Winterizing Your Boat
The last thing you want to be doing next spring when boat season is finally back, is fixing your boat rather than having fun with it! During the winter, there are actually several things that could worsen the condition of your boat, despite it being relatively unused. It is advisable to deal with any regular maintenance of the vessel prior to storing for off season because of the harsh effects that the winter may bring, especially when the boat is not being checked on a regular basis. Hence, here are some tips that could be vital to ensuring that you can hit waters without niggling worries as soon as the weather turns nice.
Keep the Vessel Clean
A dirty boat is more susceptible to corrosion or rust, and in addition to this the hull, if fiberglass, the seal can be invaded by freezing or blistering. Any other materials or attachments to the boat should also be kept clean, and if there are special tops (including but not limited to bimini tops or spray hoods), they should be allowed to dry after being washed. It is also advisable to apply a layer of wax onto the hull of the boat, so that the exterior does not have old scratches or marks when the new season commences. All accessories such as fishing equipment or travel items should be taken off the boat during the off season, if you plan to use those items again the next summer, it is important to maintain them separately.
The first step in the process for winterizing the engine is to top up the fuel tank, to evade any moisture build or condensation over the winter period. Two items that can help the winterizing of a fuel are Water Separating Fuel Filters and Universal Fuel Stabilizers. Filters are meant to be changed at the end of the boating season and a stabilizer’s main function is to keep the engine pristine and healthy during the off season. If your boat uses an outboard or sterndrive (inboard/outboard) engine, cleaning the engine will also help in guaranteeing a smooth start in spring. A tip for this would be to use an aerosol cleaner and run it through the machinery to attack and remove any deposits of chemicals that could have found their way into the engine. If your boat has an inboard engine, circulate antifreeze through the system using a hose, the application of this process may depend on whether you have a ‘Raw Water’ or ‘Enclosed Fresh Water’ cooling system.
Another tip would be to change the fluid in your transmission and to remove spark plugs to ensure that the engine stays clean throughout the winter. The process for draining an outboard motor is slightly simpler, as it requires you to simply flush the engine with fresh water, carefully, as you want to drain the engine completely to prevent any freezing. After that, it is advisable to lubricate the interior and exterior of the engine, or to polish it with wax. Lastly, the engine is another piece of the boat that has to be protected by rust and corrosion; hence a solution would be to spray fogging oil through the air intakes as well as the exterior of the engine to create a layer of protection.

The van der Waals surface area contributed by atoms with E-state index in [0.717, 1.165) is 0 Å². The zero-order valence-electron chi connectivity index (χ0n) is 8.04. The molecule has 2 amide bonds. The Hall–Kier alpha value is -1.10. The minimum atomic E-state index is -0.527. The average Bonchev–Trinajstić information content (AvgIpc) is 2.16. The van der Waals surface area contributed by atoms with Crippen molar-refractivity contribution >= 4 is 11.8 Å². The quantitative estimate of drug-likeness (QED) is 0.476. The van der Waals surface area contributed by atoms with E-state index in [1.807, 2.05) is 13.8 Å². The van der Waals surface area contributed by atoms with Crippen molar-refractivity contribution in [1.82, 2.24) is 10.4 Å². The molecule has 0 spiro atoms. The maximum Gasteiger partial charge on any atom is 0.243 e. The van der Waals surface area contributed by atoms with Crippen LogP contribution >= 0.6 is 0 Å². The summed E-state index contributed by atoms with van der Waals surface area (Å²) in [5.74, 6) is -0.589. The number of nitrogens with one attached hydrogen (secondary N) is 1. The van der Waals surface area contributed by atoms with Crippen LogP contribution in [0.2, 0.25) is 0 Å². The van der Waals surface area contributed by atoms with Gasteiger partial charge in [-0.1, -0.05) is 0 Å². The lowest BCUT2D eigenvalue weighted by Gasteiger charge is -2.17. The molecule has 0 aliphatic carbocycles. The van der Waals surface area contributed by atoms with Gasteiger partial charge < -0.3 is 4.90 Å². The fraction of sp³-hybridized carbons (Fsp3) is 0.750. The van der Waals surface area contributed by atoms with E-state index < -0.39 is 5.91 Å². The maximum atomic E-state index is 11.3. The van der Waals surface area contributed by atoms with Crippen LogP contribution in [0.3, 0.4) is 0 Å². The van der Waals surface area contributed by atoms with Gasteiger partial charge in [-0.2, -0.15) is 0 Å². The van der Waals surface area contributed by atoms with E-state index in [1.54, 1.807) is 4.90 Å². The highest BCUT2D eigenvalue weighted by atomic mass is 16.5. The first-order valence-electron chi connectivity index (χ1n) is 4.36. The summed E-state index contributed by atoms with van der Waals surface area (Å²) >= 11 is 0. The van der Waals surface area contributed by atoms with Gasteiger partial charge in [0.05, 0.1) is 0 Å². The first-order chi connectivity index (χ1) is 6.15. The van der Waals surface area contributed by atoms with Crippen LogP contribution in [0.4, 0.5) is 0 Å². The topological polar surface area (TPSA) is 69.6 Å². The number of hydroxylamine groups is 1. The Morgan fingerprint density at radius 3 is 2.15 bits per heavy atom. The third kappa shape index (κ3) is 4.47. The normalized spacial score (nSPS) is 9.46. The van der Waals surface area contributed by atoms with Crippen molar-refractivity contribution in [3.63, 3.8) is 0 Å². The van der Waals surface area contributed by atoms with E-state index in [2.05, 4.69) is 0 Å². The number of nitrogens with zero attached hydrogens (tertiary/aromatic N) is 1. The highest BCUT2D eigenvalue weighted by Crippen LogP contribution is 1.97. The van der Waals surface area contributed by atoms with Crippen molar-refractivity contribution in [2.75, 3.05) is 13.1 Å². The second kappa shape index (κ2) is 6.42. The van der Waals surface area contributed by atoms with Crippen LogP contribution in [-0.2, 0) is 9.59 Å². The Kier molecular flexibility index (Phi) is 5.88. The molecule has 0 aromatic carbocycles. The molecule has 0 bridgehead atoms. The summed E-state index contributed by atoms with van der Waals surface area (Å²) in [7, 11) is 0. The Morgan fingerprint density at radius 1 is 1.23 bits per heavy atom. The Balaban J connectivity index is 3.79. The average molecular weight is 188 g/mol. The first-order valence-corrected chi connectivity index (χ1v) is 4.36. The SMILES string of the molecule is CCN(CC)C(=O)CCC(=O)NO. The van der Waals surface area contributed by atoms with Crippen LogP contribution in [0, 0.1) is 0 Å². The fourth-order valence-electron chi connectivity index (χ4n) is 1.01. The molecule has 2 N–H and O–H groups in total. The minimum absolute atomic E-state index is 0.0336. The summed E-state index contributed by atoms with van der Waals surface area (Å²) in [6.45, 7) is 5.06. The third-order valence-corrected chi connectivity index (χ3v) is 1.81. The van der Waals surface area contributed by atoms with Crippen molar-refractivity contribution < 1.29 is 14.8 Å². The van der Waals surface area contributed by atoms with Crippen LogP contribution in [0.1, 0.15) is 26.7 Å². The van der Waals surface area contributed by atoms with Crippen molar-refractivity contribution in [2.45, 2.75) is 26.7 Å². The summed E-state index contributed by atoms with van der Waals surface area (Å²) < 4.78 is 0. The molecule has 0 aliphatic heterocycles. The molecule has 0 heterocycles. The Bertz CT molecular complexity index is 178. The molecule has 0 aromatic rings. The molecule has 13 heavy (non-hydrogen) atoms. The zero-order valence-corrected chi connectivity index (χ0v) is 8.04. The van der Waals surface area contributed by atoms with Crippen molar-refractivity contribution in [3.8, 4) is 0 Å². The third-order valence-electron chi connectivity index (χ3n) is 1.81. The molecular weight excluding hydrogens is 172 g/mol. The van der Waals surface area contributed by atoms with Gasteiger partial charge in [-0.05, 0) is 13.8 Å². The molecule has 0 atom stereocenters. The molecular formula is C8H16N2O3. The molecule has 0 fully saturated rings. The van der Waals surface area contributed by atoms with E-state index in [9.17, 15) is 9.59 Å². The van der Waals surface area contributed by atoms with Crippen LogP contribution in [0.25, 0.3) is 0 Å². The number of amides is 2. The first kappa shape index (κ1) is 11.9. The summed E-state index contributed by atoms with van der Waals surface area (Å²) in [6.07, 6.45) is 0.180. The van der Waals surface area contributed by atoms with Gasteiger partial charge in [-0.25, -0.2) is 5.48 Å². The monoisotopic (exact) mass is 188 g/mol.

Oil & Lubrication
One of the final steps of preparing your boat for its hibernation is to change the oil and the oil filter, based on the engine manufacturer’s suggestions. The next part of this step would be to change and refill the outdrive components of the boat, it is important to watch out for any intrusion of another substance including water as you drain the outdrive, as these can cause leaks. Lubrication can keep the boat fresh in all areas, especially during cold Canadian winters when the boat is being unused and frozen liquids can seep in. Coating all detachable objects that are still part of the boat itself is integral in preventing cracks and other forms of physical or water damage.
Finally, it is recommended that you do one final look over of your boat and all its parts, engines and accessories before storing it for the winter. One final look over at the end of the season could be the difference between getting out on your boat as soon as possible when the new season comes, or waiting weeks for small repairs and detailing to be done before you can get back out.
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